affirmative action

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Related to affirmative action: Affirmative Action Plan

affirmative action,

in the United States, programs to overcome the effects of past societal discrimination by allocating jobs and resources to members of specific groups, such as minorities and women. The policy was implemented by federal agencies enforcing the Civil Rights Act of 1964 and two executive orders, which provided that government contractors and educational institutions receiving federal funds develop such programs. The Equal Employment Opportunities Act (1972) set up a commission to enforce such plans.

The establishment of racial quotas in the name of affirmative action brought charges of so-called reverse discrimination in the late 1970s. Although the U.S. Supreme Court accepted such an argument in Regents of the University of California v. BakkeRegents of the University of California v. Bakke,
case decided in 1978 by the U.S. Supreme Court. The Court held in a closely divided decision that race could be one of the factors considered in choosing a diverse student body in university admissions decisions.
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 (1978), it let existing programs stand and approved the use of quotas in 1979 in a case involving voluntary affirmative-action programs in unions and private businesses. In the 1980s, the federal government's role in affirmative action was considerably diluted. In three cases in 1989, the Supreme Court undercut court-approved affirmative action plans by giving greater standing to claims of reverse discrimination, voiding the use of minority set-asides where past discrimination against minority contractors was unproven, and restricting the use of statistics to prove discrimination, since statistics did not prove intent.

The Civil Rights Act of 1991 reaffirmed a federal government's commitment to affirmative action, but a 1995 Supreme Court decision placed limits on the use of race in awarding government contracts; the affected government programs were revamped in the late 1990s to encompass any person who was "socially disadvantaged." Since the mid-1990s, in a public backlash against perceived reverse discrimination, California and a number of other states have banned the use of race- and sex-based preferences in state and local programs and contracting, and public education. A 2003 Supreme Court decision concerning affirmative action in universities allowed educational institutions to consider race as a factor in admitting students as long as it was not used in a mechanical, formulaic manner. This requirement was tightened by the Court in 2013, which said that courts that approve of the consideration of race in university admissions must be sure that the diversity achieved could not have been accomplished using other means.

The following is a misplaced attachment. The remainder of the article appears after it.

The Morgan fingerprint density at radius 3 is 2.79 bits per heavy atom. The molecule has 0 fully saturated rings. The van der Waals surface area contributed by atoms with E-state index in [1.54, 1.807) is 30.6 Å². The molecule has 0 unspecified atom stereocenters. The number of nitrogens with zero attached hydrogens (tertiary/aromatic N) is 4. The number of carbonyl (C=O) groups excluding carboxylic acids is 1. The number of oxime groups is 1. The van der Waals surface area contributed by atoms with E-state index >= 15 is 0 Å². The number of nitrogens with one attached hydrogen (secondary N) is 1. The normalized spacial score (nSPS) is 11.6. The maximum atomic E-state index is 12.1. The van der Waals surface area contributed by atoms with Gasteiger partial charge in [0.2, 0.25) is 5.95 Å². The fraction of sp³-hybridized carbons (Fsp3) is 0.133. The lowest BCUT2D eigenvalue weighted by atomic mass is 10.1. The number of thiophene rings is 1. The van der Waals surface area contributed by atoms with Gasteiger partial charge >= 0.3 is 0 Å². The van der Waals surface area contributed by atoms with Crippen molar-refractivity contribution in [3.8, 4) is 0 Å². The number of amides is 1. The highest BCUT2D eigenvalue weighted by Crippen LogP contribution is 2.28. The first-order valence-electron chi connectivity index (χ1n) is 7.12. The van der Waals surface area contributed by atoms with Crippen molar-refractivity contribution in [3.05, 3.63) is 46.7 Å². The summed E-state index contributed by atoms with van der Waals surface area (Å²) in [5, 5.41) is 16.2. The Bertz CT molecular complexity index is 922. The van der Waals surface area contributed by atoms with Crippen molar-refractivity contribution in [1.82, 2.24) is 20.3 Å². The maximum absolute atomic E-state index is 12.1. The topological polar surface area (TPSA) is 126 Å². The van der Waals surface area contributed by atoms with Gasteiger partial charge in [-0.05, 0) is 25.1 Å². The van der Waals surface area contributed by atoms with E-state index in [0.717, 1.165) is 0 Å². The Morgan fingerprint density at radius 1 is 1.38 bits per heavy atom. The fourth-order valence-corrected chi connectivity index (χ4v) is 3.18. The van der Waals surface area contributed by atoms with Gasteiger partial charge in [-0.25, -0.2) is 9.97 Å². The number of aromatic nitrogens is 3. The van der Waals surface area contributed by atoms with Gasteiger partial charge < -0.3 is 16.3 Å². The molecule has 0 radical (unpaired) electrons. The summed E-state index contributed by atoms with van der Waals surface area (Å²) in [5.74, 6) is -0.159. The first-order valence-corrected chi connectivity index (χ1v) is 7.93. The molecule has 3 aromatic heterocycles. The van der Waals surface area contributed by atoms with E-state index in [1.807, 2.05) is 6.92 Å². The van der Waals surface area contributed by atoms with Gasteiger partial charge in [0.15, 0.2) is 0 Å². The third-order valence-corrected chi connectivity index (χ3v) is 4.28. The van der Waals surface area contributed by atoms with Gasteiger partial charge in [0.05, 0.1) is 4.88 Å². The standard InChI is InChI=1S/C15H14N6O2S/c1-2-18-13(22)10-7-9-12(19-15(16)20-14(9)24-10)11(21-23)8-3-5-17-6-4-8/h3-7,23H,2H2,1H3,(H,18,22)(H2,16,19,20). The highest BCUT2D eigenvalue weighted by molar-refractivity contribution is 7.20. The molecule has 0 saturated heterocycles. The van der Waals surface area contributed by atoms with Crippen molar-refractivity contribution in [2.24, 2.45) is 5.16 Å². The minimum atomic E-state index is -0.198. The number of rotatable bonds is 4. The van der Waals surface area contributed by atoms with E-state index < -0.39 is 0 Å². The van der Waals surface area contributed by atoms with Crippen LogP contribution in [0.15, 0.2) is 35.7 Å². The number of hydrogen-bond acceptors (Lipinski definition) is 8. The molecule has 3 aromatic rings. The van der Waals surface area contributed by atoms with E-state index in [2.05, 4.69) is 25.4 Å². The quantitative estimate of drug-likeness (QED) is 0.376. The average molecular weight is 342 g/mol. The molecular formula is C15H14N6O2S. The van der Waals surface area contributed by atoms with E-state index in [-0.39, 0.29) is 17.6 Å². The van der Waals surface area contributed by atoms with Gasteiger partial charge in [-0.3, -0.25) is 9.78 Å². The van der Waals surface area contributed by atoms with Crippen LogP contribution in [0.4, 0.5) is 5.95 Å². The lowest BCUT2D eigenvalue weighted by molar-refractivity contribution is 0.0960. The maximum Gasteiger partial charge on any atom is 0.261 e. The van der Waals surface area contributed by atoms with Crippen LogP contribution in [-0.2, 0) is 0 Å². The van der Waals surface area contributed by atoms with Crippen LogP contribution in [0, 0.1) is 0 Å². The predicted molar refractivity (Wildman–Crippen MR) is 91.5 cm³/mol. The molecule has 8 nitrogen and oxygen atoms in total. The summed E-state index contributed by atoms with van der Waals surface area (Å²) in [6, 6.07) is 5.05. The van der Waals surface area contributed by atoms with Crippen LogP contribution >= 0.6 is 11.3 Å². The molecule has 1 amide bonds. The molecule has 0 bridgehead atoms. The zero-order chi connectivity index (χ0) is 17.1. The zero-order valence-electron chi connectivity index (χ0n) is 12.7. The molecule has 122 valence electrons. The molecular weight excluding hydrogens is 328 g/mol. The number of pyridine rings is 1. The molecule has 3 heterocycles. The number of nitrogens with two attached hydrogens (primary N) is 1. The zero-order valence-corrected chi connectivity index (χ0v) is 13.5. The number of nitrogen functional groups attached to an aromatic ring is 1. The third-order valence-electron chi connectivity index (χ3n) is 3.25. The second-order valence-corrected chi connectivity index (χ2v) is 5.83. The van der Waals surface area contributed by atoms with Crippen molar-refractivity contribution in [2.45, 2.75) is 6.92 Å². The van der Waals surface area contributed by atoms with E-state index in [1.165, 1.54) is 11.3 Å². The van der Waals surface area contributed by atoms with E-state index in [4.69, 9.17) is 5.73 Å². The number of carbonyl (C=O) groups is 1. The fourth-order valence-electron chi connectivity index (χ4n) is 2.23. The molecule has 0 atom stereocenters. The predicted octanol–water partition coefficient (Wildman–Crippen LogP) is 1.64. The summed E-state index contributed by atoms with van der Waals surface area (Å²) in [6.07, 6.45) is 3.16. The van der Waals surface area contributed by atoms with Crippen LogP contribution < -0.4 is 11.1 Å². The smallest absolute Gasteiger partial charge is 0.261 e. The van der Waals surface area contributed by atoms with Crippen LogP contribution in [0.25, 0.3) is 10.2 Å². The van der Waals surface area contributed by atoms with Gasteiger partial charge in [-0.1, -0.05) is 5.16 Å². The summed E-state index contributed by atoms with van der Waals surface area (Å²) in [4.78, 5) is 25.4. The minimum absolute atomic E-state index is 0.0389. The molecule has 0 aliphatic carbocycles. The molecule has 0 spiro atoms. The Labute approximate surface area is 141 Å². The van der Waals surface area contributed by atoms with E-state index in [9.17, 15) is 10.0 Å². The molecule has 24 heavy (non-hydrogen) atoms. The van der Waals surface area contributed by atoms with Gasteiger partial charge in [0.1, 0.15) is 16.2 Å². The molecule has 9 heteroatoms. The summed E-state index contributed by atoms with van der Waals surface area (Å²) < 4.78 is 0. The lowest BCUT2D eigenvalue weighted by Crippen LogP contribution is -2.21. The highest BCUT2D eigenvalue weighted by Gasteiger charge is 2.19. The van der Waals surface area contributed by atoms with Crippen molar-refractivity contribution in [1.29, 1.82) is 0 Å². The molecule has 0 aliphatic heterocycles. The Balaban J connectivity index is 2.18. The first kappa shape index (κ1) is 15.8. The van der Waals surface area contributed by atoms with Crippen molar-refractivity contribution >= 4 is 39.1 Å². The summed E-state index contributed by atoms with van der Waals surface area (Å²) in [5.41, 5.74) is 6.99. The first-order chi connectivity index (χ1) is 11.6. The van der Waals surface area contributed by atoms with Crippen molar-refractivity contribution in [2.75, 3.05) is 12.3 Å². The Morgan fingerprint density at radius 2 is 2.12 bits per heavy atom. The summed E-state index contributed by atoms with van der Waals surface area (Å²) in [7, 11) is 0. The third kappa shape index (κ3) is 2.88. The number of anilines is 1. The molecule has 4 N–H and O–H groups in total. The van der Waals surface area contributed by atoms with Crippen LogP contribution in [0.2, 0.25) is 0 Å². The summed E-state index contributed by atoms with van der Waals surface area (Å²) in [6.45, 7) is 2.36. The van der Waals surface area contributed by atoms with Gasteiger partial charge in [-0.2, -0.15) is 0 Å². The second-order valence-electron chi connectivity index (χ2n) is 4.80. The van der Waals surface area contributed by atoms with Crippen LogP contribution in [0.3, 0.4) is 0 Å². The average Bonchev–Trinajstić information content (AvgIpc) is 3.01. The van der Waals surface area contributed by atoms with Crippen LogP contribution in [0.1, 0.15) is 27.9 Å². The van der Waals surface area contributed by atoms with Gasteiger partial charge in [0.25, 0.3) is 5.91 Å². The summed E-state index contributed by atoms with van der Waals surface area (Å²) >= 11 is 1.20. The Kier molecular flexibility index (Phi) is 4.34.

In Europe, the European Court of Justice has upheld (1997) the use in the public sector of affirmative-action programs for women, establishing a legal precedent for the nations of the European UnionEuropean Union
(EU), name given since the ratification (Nov., 1993) of the Treaty of European Union, or Maastricht Treaty, to the European Community (EC), an economic and political confederation of European nations, and other organizations (with the same member nations)
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affirmative action

References in periodicals archive ?
Yuill writes from the perspective of one who believes that scholars focusing on the implementation and expansion of affirmative action programs have emphasized the civil rights movement, the presidency of Lyndon B.
Critics of affirmative action keep the focus on universities'
That Connerly's advocacy for eliminating race-conscious affirmative action in higher education finds deep and abiding support among groups, such as NAS, practically ensures colleges and universities should expect new challenges to their pro-diversity programs in the coming years.
A number of different explanations have been offered for this ambivalent opposition to affirmative action among whites.
When affirmative action was banned in California in 1996, admission rates among black freshmen to the University of California at Berkeley, Los Angeles, and San Diego plummeted.
Gay affirmative action is a [hopeful] idea, but realistically, it would be pointless," Ford argues.
Underlying the affirmative action cases is the question: to what extent should the widening scope for choice be regulated on racial grounds?
On that last point, in other words, I think there may be good reasons for me to engage in race-conscious affirmative action.
On the other hand, author Jamillah Moore (Race and College Admissions: A Case for Affirmative Action, McFarland & Company, May 2005) would have none of this, and has no such qualms about diversity as Professor Carter.
Kahlenberg, a senior fellow at The Century Foundation, is author of The Remedy: Class, Race and Affirmative Action (1996) and the editor of America's Untapped Resource: Low-Income Students in Higher Education (2004).
Sowell complains that The Shape of the River, which discusses the results of affirmative action in twenty-eight selective schools in the United States, and takes four hundred pages to do it, is too narrow in scope.

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